by Pete Schulte
Editor in Chief
For close to a year, a college visitor had called various locations on campus home. While she found places to sleep and often received food from strangers as they walked by the Galileo parking garage, her time on the streets has come to an end thanks to a college staff member.
Krystal Anton, recycling and waste minimization coordinator for the Center for Sustainability, learned someone had been living on campus for close to a year. After joining a group feeding the guest, she decided enough was enough. Anton brought a kennel to work with plans to capture the little black cat everyone had been so kind to.
“I didn’t want her to get pregnant, and I didn’t want her to get run over, so I started working with her … so she would let me touch her,” Anton said. “That took about three weeks. Then, one morning after the weekend, I went out there and she was really, really hungry. I put food down, and she dropped her guard, and I just grabbed her. I’d been carrying a cat carrier in my car for, like, two months, just in case. We were both completely surprised that it worked out.”
Anton’s goal was initially to take the cat to the vet, get her checked out and find her a new home. She took care of the cat’s ear mites and worms, and got her spayed.
“I was just going to wait until the stitches came out from her spay [to adopt her out], but it’s a love story,” Anton laughed. “She’s completely adorable. She has been staying in my guest bathroom. She’s perfectly happy in there. She sleeps in the sink — we have a bed set up in the sink. But she is super affectionate. She doesn’t like to be held, but if you take her into your lap and sit down, she’s fine. Recently, I ran into the deep cuddle bed thing, which is kind of like a cat pocket. She’ll go in there, and I can carry her around the house in that thing. I put her on the kitchen counter and she watches me make dinner, and then I take her in the living room and she sits on the couch. She reaches out of the pocket and she touches me.”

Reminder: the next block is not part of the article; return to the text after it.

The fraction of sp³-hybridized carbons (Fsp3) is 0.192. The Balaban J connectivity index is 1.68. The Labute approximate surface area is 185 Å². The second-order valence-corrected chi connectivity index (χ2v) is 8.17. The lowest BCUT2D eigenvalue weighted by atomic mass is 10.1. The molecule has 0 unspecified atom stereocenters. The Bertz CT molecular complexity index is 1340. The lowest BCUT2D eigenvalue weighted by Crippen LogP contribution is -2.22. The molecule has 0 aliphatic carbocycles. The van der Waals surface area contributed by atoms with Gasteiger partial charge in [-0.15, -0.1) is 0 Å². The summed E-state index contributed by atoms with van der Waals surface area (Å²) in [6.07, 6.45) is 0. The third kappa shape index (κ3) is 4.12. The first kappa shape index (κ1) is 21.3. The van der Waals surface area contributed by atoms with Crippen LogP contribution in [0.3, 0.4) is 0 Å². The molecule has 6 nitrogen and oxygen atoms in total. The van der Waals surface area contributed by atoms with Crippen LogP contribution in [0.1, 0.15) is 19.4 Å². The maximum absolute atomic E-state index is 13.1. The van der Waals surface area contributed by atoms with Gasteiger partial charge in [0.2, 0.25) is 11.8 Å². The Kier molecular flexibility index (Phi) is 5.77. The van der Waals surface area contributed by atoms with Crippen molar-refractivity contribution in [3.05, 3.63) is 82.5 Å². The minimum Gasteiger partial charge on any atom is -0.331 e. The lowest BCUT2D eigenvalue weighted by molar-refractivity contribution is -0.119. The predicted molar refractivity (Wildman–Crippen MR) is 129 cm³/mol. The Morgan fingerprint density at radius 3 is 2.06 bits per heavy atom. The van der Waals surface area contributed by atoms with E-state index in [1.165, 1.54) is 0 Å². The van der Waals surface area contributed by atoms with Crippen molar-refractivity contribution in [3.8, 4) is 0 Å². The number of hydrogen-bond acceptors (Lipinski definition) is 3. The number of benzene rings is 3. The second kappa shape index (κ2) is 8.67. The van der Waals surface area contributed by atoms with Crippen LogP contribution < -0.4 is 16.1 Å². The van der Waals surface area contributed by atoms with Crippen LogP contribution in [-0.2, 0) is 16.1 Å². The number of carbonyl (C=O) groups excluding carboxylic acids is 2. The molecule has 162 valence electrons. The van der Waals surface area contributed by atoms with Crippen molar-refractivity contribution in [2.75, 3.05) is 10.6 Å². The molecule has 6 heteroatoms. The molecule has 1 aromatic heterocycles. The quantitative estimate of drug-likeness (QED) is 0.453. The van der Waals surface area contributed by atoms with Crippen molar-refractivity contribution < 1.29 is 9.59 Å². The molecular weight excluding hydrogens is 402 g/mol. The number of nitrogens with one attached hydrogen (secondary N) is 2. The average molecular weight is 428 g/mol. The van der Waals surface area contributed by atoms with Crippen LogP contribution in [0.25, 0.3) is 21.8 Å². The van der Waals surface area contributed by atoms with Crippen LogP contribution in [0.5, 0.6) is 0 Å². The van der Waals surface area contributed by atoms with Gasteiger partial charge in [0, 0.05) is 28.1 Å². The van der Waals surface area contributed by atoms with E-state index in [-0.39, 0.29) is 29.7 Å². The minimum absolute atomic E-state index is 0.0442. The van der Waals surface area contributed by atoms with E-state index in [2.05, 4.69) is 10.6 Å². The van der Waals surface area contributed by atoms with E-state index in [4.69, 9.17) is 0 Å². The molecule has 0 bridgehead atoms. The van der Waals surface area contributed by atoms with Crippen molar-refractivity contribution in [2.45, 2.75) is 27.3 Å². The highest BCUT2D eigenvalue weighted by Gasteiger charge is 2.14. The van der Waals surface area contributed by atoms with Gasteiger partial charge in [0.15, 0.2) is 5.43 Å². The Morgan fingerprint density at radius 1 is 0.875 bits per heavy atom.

Instead of finding a new home for her, Anton found herself helping a new friend settle into her new home with Anton’s current cat and two dogs. While she had planned on getting another cat eventually and naming it Mosbius, this wasn’t to be for the quiet black stray, who landed the name Cricket.
“She’s very quiet, but when she does make a noise, it’s like this little chirping noise, and she likes to hide under things, so Cricket seemed a more applicable name,” Anton smiled.
According to Anton, a variety of faculty and staff members have been gracious enough to donate food to Cricket, something Anton is very thankful for. Mary Anne Matos, student, who had seen Cricket a number of times and stopped to pet her, is glad the cat went to a good home.
“I’m really happy, especially after knowing she had a bunch of mites and worms and stuff like that, that she was getting taken care of because I know outdoor cats don’t always live very long. It’s nice that she has a nice comfy home,” Matos said.